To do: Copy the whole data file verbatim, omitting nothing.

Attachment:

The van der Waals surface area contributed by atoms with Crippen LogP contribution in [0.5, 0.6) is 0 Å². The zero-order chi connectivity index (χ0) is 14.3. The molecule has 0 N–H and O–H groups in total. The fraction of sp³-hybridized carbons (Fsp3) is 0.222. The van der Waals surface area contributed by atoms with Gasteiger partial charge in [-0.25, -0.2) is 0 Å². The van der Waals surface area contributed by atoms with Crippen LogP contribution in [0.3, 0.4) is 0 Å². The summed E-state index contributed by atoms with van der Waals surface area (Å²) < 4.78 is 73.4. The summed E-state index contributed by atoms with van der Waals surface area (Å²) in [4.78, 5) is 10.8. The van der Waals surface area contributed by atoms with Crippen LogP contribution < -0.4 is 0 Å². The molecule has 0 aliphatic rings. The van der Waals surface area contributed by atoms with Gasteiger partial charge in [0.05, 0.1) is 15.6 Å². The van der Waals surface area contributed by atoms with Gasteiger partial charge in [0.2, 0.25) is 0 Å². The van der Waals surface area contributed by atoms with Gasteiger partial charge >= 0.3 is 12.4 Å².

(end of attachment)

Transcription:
The van der Waals surface area contributed by atoms with Crippen LogP contribution in [0.5, 0.6) is 0 Å². The zero-order chi connectivity index (χ0) is 14.3. The molecule has 0 N–H and O–H groups in total. The fraction of sp³-hybridized carbons (Fsp3) is 0.222. The van der Waals surface area contributed by atoms with Gasteiger partial charge in [-0.25, -0.2) is 0 Å². The van der Waals surface area contributed by atoms with Crippen LogP contribution in [0.3, 0.4) is 0 Å². The summed E-state index contributed by atoms with van der Waals surface area (Å²) < 4.78 is 73.4. The summed E-state index contributed by atoms with van der Waals surface area (Å²) in [4.78, 5) is 10.8. The van der Waals surface area contributed by atoms with Crippen LogP contribution < -0.4 is 0 Å². The molecule has 0 aliphatic rings. The van der Waals surface area contributed by atoms with Gasteiger partial charge in [0.05, 0.1) is 15.6 Å². The van der Waals surface area contributed by atoms with Gasteiger partial charge in [0.2, 0.25) is 0 Å². The van der Waals surface area contributed by atoms with Gasteiger partial charge >= 0.3 is 12.4 Å².